Monday, February 8, 2010

Aging Doesn't Necessarily Mean Alzheimer's

Ever have one of those days when you go into a room and forget why? Have you ever started writing a sentence and forgotten the second half? OR, have you ever forgotten to post your blog? I can say yes to all of these questions. ***This is me blushing and hanging my head.***

It scares me.

Why? Because I come from a family with a history of dementia in all its forms. So each time I forget something, I wonder if perhaps this is the start of IT. Will I turn into the quirky lady from next door who forgets to put on her pants before going outside? Ohhhh, I hope not!

My hope came in the form of an article by Dr. Doraiswamy in the AARP magazine (Hey, we get it for the great articles). She says that in some ways the healthy brain gets stronger with age, and that accumulated knowledge and expert skills increase as you get older. WHEW!!!

The good doctor says that if we have healthy habits we can all maximize our brain health. It’s a good idea, don’t you think???

So, here are her suggestions for brain strengthening activities:

Live an active life. Do puzzles. Don’t smoke. Work or volunteer. Exercise at least once a week. (Those don’t sound too horrible, now do they?)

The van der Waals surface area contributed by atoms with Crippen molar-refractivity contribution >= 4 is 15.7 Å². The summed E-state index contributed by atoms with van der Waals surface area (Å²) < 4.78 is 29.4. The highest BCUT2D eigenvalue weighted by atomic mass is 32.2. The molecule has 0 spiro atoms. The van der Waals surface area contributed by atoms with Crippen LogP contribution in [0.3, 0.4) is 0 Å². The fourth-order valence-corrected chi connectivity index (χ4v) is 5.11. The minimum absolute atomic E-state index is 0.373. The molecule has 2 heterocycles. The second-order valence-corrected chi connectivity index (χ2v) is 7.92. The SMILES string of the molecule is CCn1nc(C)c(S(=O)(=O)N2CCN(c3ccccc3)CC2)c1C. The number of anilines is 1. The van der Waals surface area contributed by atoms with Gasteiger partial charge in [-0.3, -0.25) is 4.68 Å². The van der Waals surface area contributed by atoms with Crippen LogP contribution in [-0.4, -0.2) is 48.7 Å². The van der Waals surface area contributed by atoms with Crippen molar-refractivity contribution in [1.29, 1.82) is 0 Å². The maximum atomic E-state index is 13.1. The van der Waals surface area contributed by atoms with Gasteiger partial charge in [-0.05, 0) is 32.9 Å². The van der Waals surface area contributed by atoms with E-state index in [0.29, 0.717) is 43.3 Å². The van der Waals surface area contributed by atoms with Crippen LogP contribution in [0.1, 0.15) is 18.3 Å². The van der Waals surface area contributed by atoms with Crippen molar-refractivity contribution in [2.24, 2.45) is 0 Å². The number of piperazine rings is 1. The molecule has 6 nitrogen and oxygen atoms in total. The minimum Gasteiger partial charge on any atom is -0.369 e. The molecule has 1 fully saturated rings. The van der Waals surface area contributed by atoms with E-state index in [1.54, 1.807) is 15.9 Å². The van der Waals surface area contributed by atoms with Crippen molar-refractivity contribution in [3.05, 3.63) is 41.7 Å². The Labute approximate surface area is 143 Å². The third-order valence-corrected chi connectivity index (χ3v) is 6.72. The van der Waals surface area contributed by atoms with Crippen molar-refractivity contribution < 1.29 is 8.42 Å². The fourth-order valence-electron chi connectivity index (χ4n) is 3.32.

Here are some more of her suggestions:

1. Walk and talk—find a walking partner, study a topic, and discuss it on your walks. Mental stimulation, physical exercise, and social connection are key brain strengtheners.

2. Vary your routine—try a different grocer, join a new club.

3. Be a lifelong learner and don’t dabble. Sign up for as many classes as you can.

4. Play—pick games with several levels or difficulty.

5. De-stress with meditation, yoga, a walk: focus your mind and relax.

6. Sleep—your brain consolidates memories from your day during sleep.

7. Imagine—paint, write, visit new websites. ***this is me grinning***

8. Socialize and make new friends. Don’t be a loner—it lulls your brain.

9. Eat right—eat those fruits and veggies, whole grains and fish.

10. Keep blood pressure, weight, blood sugar, and cholesterol in check.

Now, the best part is this: The article tells the story of a man in his early 70’s who was struggling with calculations and his wife noticed he was cranky. They put him through a bunch of tests. He scored 30 out of 30 on a memory test and got 140 on an IQ test. They were stunned when the brain scan showed he had full-blown Alzheimer’s.

So, socialize—exercise—get mental stimulation, Alzheimer’s doesn’t always mean drooling in your lap. It’s good news for a change!


Peggy Shumway said...

Great article, Tina. My mom died last year after five years of suffering with aphasia. The doctors could never tell us what caused her illness, but she finally had two strokes that brought the wondering to an end. I often worry when I have bad weeks of forgetting at work. I pray constantly that my writing and researching will keep my mind healthy.

Tina Scott, the writing artist said...

Forgetting things is a worry. I'm excited to try a new regimin of things such as puzzles and exercise in hopes of keeping my memory fit.